COLLEGE STATION --
Bonds between the chemical elements carbon and fluorine produce the wonder-substance Scotchgard™ and many other products that make human existence more convenient, but they also form the framework for potent greenhouse gases that harm the ozone layer. Texas A&M University chemist Oleg V. Ozerov
and his research team have found a way to break that bond at room temperature, a breakthrough with potential significance for a greener environment.
"If our research is successful and it's economically viable, we could ultimately design processes that are practical for minimizing our global warming footprint in the world," said Ozerov, a professor in the Department of Chemistry
Scotchgard, a stain and water repellant that can be applied to furniture and other items, is one of many items made possible because of the carbon-fluorine bond. Others include Teflon™, a non-stick coating that enables food to cleanly slide off the skillet onto the plate, and Gore-Tex™, another popular water-proofing compound. The bond's convenience makes it helpful in many areas, from clothing and refrigerants to semiconductors and even anesthetics. But the tradeoff is that volatile compounds with the carbon-fluorine bond also are potent greenhouse gases.
Breaking the carbon-fluorine bond -- the strongest in organic chemistry -- could preserve the conveniences of such substances while mitigating or eliminating the negative environmental consequences. Many of the super greenhouse gases believed to be involved in global warming have these types of bonds, which typically exist almost indefinitely. Ozerov has demonstrated a technique to convert these compounds into something more benign -- work that may lead to the ability to destroy atmospheric pollutants, such as chlorofluorocarbons (CFCs), hydrofluorocarbons (HFCs) and possibly perfluorocarbons (PFCs).
Ozerov's technique uses a bond between silicon and hydrogen to convert the carbon-fluorine bond into a carbon-hydrogen bond. Specifically, his research group has developed a catalyst that allows this reaction under mild circumstances -- most notably, at room temperature -- without using large amounts of exotic or hazardous reagents.
"We still have fluorines, but they're now attached to silicons, not carbons," Ozerov said. "And you can convert that to sodium fluoride, which is completely non-volatile. So we make new compounds, but none of them are super greenhouse gases anymore."
Although researchers have previously broken this bond, Ozerov's discovery is significant because unlinking the elements during mild conditions -- as opposed to, say, at 1,000 degrees Fahrenheit -- is key to developing a process for destroying the bond that would be economically feasible on a large scale.
Ozerov's work has implications for the national challenge of environmental preservation, and he's proud of that. But the force that drives him is the same one that sparked his love of chemistry: a basic curiosity about the world. In the year before high school, Ozerov and a friend whose parents were chemists "were concocting mixtures that would blow things up, on a small, non-dangerous scale." It fascinated Ozerov, who immediately read a chemistry textbook.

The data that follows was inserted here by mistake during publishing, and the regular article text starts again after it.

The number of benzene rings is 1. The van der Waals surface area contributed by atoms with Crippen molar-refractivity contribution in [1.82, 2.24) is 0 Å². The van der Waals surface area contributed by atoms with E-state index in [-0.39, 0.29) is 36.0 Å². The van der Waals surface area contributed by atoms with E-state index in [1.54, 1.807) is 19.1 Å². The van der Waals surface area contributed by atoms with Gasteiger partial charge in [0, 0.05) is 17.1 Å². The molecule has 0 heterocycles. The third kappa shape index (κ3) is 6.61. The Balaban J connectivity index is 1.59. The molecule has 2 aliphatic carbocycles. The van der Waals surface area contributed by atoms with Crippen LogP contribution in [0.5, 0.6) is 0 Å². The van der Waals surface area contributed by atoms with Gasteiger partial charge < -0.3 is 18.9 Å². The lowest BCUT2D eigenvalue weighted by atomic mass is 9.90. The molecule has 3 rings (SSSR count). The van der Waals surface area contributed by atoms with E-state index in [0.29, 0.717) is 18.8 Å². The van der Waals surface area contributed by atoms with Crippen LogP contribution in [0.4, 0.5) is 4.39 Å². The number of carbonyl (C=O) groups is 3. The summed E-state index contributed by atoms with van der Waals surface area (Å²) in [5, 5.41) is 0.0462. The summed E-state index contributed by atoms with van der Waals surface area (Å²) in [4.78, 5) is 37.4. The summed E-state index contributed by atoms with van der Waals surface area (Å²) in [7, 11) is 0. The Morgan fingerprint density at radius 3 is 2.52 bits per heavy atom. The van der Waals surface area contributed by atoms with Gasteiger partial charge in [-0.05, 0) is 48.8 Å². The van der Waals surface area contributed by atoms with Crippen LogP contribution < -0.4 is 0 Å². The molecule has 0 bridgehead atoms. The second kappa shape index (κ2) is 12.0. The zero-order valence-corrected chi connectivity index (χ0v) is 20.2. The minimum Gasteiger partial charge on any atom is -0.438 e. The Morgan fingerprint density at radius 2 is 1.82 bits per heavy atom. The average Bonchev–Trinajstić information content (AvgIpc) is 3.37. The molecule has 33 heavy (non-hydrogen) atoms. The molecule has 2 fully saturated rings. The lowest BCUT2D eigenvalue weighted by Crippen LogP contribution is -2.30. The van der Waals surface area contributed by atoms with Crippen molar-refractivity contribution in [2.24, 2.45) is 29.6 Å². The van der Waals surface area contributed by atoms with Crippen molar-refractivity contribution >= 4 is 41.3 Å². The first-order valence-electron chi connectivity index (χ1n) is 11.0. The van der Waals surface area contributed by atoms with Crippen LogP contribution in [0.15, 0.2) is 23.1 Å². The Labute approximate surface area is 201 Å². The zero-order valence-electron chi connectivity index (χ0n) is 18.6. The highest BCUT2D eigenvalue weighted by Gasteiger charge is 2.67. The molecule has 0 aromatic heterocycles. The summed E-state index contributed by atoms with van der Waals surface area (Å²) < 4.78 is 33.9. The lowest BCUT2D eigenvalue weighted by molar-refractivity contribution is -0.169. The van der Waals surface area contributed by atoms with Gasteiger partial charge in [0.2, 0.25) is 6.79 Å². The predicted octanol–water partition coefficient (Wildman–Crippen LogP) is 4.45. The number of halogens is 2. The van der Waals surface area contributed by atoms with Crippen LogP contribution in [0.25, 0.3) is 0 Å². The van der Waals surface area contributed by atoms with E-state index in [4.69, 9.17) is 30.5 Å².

"I completely got it and felt a connection," Ozerov said. "Since then, I've wanted to be a chemist. As a chemist, you can make something that you can hold in your hand that has never existed in the world before. I think it's a very powerful feeling, because you create your own subject of study."
The son of two Russian economists, Ozerov eventually followed his curiosity to the United States in 1995 as part of a summer research exchange program with the University of Kentucky. He later returned to Kentucky for his doctorate (2000) after completing his undergraduate and master's studies at the Higher Chemical College of the Russian Academy of Sciences (1998). Prior to joining the Texas A&M faculty in 2009, Ozerov spent seven years as a chemistry professor at Brandeis University, where he had earned tenure in 2006 as a 30-year-old.
In 2012 Ozerov was recognized with the Pure Chemistry Award
from the American Chemical Society, as well as the $100,000 Norman Hackerman Award in Chemical Research
from the Houston-based Welch Foundation, one of the nation's oldest and largest sources of private funding for basic research in chemistry.
Ozerov also is a member of "Powering the Planet
," a National Science Foundation
-sponsored Center for Chemical Innovation targeting conversion of solar energy into chemical fuels. His research group is studying molecular approaches to developing more efficient electrocatalysts for production of hydrogen and oxygen from water. In addition, he is one of a handful of Texas A&M scientists involved in a recent collaboration between Texas A&M and Israel's Weizmann Institute of Science, considered one of the foremost centers of multidisciplinary research and graduate study worldwide. Ozerov is partnering on a renewable fuel project with the Weizmann Institute's David Milstein
, an international expert in selectively activated chemical bonds and environmentally friendly catalysts.
To learn more about Ozerov's research, go to http://www.chem.tamu.edu/faculty/ozerov
or watch this tribute video
, produced last year by the Welch Foundation
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